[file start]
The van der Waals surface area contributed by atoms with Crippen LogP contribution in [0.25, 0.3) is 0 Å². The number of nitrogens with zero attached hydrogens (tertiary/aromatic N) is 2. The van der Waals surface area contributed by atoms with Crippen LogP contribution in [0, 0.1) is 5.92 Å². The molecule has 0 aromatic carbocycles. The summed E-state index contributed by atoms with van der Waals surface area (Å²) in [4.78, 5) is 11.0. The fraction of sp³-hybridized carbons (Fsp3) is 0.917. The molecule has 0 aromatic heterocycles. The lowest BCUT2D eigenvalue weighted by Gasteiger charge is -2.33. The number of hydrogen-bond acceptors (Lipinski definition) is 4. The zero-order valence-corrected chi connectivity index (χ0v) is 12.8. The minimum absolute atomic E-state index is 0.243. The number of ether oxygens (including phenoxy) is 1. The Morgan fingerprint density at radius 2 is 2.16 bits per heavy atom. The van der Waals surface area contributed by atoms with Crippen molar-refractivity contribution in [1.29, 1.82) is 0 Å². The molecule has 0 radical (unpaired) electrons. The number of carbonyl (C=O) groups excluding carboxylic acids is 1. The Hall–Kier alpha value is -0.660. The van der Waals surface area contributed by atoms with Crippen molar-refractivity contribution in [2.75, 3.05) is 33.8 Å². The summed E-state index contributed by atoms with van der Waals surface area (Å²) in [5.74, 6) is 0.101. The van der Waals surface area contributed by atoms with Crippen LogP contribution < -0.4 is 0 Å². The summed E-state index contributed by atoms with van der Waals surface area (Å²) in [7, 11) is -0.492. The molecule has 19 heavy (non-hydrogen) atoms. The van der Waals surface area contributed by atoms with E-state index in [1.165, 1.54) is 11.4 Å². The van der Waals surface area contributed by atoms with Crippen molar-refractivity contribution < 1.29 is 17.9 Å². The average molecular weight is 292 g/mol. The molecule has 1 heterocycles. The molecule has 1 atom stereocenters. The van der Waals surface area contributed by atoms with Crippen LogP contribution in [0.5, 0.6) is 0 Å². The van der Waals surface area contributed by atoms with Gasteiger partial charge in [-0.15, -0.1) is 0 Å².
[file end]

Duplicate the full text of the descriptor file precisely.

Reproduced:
The van der Waals surface area contributed by atoms with Crippen LogP contribution in [0.25, 0.3) is 0 Å². The number of nitrogens with zero attached hydrogens (tertiary/aromatic N) is 2. The van der Waals surface area contributed by atoms with Crippen LogP contribution in [0, 0.1) is 5.92 Å². The molecule has 0 aromatic carbocycles. The summed E-state index contributed by atoms with van der Waals surface area (Å²) in [4.78, 5) is 11.0. The fraction of sp³-hybridized carbons (Fsp3) is 0.917. The molecule has 0 aromatic heterocycles. The lowest BCUT2D eigenvalue weighted by Gasteiger charge is -2.33. The number of hydrogen-bond acceptors (Lipinski definition) is 4. The zero-order valence-corrected chi connectivity index (χ0v) is 12.8. The minimum absolute atomic E-state index is 0.243. The number of ether oxygens (including phenoxy) is 1. The Morgan fingerprint density at radius 2 is 2.16 bits per heavy atom. The van der Waals surface area contributed by atoms with Crippen molar-refractivity contribution in [1.29, 1.82) is 0 Å². The molecule has 0 radical (unpaired) electrons. The number of carbonyl (C=O) groups excluding carboxylic acids is 1. The Hall–Kier alpha value is -0.660. The van der Waals surface area contributed by atoms with Crippen molar-refractivity contribution in [2.75, 3.05) is 33.8 Å². The summed E-state index contributed by atoms with van der Waals surface area (Å²) in [5.74, 6) is 0.101. The van der Waals surface area contributed by atoms with Crippen LogP contribution < -0.4 is 0 Å². The summed E-state index contributed by atoms with van der Waals surface area (Å²) in [7, 11) is -0.492. The molecule has 19 heavy (non-hydrogen) atoms. The van der Waals surface area contributed by atoms with E-state index in [1.165, 1.54) is 11.4 Å². The van der Waals surface area contributed by atoms with Crippen molar-refractivity contribution < 1.29 is 17.9 Å². The average molecular weight is 292 g/mol. The molecule has 1 heterocycles. The molecule has 1 atom stereocenters. The van der Waals surface area contributed by atoms with Crippen LogP contribution in [0.5, 0.6) is 0 Å². The van der Waals surface area contributed by atoms with Gasteiger partial charge in [-0.15, -0.1) is 0 Å².